The latest report of occupational injuries show that the number of workplace fatalities in New York was 15 percent higher in 2016 than in 2015. Every work injury that happens is one too many -- fatal or nonfatal. Data was broken down into categories to give a clearer picture of the types of injuries that caused fatalities to assist in safety agencies to devise improved safety regulations.
Following up on our blog post about a fatality at a New York wastewater plant from Dec. 12 ("Workplace accident kills wastewater plant worker"), emphasizing the hazards present at these facilities may help prevent more such tragedies. The most important part of any company's quest to avoid fatalities is proper safety training. Such training must inform every employee of potential hazards and how to protect him or herself from suffering a work injury.
The Public Employee Safety and Health (PESH), which is the New York State's version of the federal safety agency, the Occupational Safety and Health Administration, is collaborating with police detectives in an investigation into the recent death of a worker. The incident, which police say was a workplace accident, happened on Nov. 20. Emergency services say they received a 911 call reporting an incident in Watertown.
The reconstruction unit and the motor carrier unit of the New York State Police, along with the Occupational Safety and Health Administration recently responded after receiving an emergency call. The caller reported a workplace accident that took place at a propane company in Calverton. Paramedics also rushed to the scene.
New York Gov. Andrew M. Cuomo recently initiated an investigation in which multiple agencies will take part to determine various aspects of a devastating explosion that took place at a cosmetics manufacturing plant in the town of New Windsor. Reportedly, the workplace accident occurred shortly after 10 a.m. on Nov. 20. Hazmat teams and firefighters rushed to the scene, and a second explosion rocked the facility while rescue workers were inside the burning building.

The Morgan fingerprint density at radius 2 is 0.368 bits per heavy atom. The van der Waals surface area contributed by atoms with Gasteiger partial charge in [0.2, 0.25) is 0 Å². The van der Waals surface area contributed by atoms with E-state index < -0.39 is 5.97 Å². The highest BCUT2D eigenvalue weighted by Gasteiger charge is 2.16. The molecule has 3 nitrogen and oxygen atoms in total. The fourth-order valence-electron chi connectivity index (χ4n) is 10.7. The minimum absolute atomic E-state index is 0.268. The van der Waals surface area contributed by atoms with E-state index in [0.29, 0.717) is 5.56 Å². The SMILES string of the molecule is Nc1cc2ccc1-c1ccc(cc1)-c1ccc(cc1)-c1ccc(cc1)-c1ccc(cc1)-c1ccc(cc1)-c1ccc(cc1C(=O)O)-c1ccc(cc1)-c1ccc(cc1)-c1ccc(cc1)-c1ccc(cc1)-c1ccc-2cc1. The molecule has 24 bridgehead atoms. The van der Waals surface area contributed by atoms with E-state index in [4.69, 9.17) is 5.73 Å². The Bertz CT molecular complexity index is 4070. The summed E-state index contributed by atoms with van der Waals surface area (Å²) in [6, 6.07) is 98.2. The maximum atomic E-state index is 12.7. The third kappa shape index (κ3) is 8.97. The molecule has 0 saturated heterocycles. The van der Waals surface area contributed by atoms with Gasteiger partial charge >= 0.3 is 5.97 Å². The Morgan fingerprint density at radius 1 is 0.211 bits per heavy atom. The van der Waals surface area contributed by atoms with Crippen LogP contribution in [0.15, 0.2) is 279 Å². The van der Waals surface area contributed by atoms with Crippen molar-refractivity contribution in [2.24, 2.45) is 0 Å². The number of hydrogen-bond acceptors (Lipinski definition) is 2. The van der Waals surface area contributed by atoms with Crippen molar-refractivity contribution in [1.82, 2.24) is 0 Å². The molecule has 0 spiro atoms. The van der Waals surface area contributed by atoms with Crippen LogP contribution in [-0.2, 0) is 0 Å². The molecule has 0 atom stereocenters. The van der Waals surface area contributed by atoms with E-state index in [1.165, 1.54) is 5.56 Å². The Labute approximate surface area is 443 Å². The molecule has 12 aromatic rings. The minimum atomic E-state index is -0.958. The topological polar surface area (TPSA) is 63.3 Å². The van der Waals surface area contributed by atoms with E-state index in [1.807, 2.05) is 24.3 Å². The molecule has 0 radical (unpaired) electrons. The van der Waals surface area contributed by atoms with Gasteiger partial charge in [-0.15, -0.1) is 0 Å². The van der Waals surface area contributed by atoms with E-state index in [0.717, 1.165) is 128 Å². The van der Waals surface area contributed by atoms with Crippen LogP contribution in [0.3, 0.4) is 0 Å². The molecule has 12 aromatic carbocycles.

New York construction workers frequently put their lives on the line when they have to work in dangerous circumstances. They often work without the necessary personal protective equipment. Both the New York City Department of Buildings and the Occupational Safety and Health Administration have opened investigations into a deadly workplace accident that claimed the life of a 60-year-old man.
New York workers who spend their days making the highways safer for road users put their lives on the line every day. Not only are they threatened by the equipment used in road construction but also by negligent drivers who fail to take due care when they travel through construction zones. On Aug. 23, a construction zone worker succumbed to a work injury that resulted from an accident on Aug. 14.
Window washers in New York put their lives on the line every day. The biggest hazard they face is indeed falling, and one would expect the employer of any window washer to be aware of the importance of, not only providing fall protection but ensuring that it is always in mint condition and replaced when it starts showing wear and tear. A fatal workplace accident that involves a malfunctioning fall harness should not happen.
Tree service companies are very active at this time of the year, and owners of these enterprises are responsible for the health and safety of the employees. Tree trimming is an occupation filled with hazards -- not only for those trimming the trees at dangerous heights but also the workers at ground level. A federal safety agency recently found a New York company responsible for a tree trimmer's death in a workplace accident in a neighboring state last October.
A former cell tower worker asked people in New York and other states to think of the men and women who see to it that they have constant cell phone contact with whomever they want, whenever they want. Their occupation has been dubbed the most dangerous job in the country -- one in which every worker could potentially suffer a work injury that could be fatal. The 55-year-old is the author of a book describing the life-threatening conditions to which approximately 15,000 workers are exposed as they work on maintaining 215,000 cell phone towers at heights of up to 2,000 feet every day.